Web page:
Anticipated “Panda Bear Meets the Grim Reaper” album debuts

Eddie Brancale

Those who know Animal Collective and its music know to expect only the most unconventional of sound. The group is composed of indie rockers whose main interest is creating the weirdest listening experience for their audience. Its releases, often synth-heavy and sonically driven, have been well received by the public and have established the band’s leaders, Avey Tare and Panda Bear, as the indie genre’s most progressive artists.  Panda Bear (born Noah Lennox) encompasses every facet of the indie genre on his latest release, “Panda Bear Meets the Grim Reaper.” 

A mainstay of Animal Collective, Panda Bear just simply knows how to make music. After the release of “Merriweather Post Pavilion,” the public began to take notice of Panda Bear, and got even more comfortable with him after his feature on Daft Punk’s acclaimed album, “Random Access Memories.” 

While this may not have been his first solo release, “PBMTGR” has been anticipated by the public for quite some time, and for good reason. Here, Panda Bear is at his best, creating a groovy, momentous album that is on par with nearly all of Animal Collective’s work, furthering his status as an electro-rock guru. 

The complex, synthpop style music of Panda Bear is not really for the casual listener. Even indie-rock fanatics have trouble getting on board with the musical direction of both Panda Bear and the group. Animal Collective is noted for its distinct psychedelic sound, and Panda Bear makes it quite clear early on that this sound is here to stay. “Sequential Circuits” sets the tone for the album, creating a psychedelic mood reminiscent of Animal Collective’s best work, “Merriwether Post Pavilion.” His distant, unclear lyricism on the album further establishes this tone, and makes for an interesting first listen. The weirdness of Panda Bear is present in his lyricism, but his underlying weirdness is the driving force behind his musical inspiration. The electro-ballad “Tropic of Cancer” breaks new ground for Panda Bear.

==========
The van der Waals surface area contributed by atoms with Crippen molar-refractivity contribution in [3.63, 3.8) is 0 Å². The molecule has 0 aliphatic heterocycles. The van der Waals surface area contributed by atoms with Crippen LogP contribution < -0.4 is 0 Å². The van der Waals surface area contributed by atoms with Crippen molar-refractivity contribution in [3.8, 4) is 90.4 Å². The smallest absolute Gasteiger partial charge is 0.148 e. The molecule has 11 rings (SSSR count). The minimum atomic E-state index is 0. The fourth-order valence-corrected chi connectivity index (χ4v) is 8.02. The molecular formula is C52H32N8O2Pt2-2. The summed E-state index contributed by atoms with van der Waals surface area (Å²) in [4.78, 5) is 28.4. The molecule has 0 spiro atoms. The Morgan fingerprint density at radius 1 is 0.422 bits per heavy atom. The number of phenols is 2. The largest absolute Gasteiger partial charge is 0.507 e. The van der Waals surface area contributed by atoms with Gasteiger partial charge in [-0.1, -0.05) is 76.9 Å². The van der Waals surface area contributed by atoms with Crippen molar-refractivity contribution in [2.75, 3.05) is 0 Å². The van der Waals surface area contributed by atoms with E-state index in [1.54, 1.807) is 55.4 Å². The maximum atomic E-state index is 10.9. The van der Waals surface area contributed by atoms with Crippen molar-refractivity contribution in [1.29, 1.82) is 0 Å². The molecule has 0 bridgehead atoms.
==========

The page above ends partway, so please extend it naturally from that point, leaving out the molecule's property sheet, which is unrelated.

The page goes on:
Written following the death of his father, the song is able to communicate the sadness of dealing with loss, even through the unconventional production of Panda Bear’s music. “Selfish Gene” is the highlight of the album, as it allows Panda Bear the freedom to express his lyricism clearly while maintaining his complex array of sound. “Acid Wash” and “Lonely Wanderer” are also stellar tracks, rounding out the album on a satisfying note. “Boys Latin,” the first single released from the LP, is its weakest track. Its off-kilter lyrical style and deep house production prove to be too combative, resulting in the only dud of the album. 

Overall, “Panda Bear Meets the Grim Reaper” is an early front-runner for Album of the Year. While it may not appeal to the general listener or to radio hosts, this album lets the mind of indie-rock’s most unconventional musician run wild and free, and the results prove only that the music world would be better off with a few more Panda Bears running around.